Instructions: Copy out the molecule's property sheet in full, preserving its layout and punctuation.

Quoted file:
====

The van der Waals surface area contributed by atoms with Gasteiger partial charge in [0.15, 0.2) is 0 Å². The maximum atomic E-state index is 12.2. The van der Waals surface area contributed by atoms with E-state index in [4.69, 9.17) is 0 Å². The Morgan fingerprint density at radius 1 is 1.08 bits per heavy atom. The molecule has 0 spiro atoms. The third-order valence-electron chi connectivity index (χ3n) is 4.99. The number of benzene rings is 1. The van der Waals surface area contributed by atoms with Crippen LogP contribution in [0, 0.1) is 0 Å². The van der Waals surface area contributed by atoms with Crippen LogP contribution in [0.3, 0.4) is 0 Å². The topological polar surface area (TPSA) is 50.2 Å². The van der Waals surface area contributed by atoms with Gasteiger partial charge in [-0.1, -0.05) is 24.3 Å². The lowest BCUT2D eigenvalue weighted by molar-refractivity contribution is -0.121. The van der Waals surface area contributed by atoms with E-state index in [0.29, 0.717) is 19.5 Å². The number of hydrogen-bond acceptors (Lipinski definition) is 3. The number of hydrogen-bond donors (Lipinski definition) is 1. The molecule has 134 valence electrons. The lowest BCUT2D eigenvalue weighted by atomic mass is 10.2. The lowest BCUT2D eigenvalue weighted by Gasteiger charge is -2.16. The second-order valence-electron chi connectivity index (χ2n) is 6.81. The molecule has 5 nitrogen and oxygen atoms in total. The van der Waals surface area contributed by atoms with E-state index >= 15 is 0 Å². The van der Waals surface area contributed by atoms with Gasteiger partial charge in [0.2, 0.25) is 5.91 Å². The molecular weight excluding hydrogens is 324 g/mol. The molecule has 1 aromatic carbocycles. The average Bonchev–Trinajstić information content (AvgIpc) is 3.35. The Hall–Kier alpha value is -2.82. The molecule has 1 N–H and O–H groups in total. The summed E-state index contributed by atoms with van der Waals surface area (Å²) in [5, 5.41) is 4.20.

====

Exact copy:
The van der Waals surface area contributed by atoms with Gasteiger partial charge in [0.15, 0.2) is 0 Å². The maximum atomic E-state index is 12.2. The van der Waals surface area contributed by atoms with E-state index in [4.69, 9.17) is 0 Å². The Morgan fingerprint density at radius 1 is 1.08 bits per heavy atom. The molecule has 0 spiro atoms. The third-order valence-electron chi connectivity index (χ3n) is 4.99. The number of benzene rings is 1. The van der Waals surface area contributed by atoms with Crippen LogP contribution in [0, 0.1) is 0 Å². The van der Waals surface area contributed by atoms with Crippen LogP contribution in [0.3, 0.4) is 0 Å². The topological polar surface area (TPSA) is 50.2 Å². The van der Waals surface area contributed by atoms with Gasteiger partial charge in [-0.1, -0.05) is 24.3 Å². The lowest BCUT2D eigenvalue weighted by molar-refractivity contribution is -0.121. The van der Waals surface area contributed by atoms with E-state index in [0.29, 0.717) is 19.5 Å². The number of hydrogen-bond acceptors (Lipinski definition) is 3. The number of hydrogen-bond donors (Lipinski definition) is 1. The molecule has 134 valence electrons. The lowest BCUT2D eigenvalue weighted by atomic mass is 10.2. The lowest BCUT2D eigenvalue weighted by Gasteiger charge is -2.16. The second-order valence-electron chi connectivity index (χ2n) is 6.81. The molecule has 5 nitrogen and oxygen atoms in total. The van der Waals surface area contributed by atoms with E-state index >= 15 is 0 Å². The van der Waals surface area contributed by atoms with Gasteiger partial charge in [0.2, 0.25) is 5.91 Å². The molecular weight excluding hydrogens is 324 g/mol. The molecule has 1 aromatic carbocycles. The average Bonchev–Trinajstić information content (AvgIpc) is 3.35. The Hall–Kier alpha value is -2.82. The molecule has 1 N–H and O–H groups in total. The summed E-state index contributed by atoms with van der Waals surface area (Å²) in [5, 5.41) is 4.20.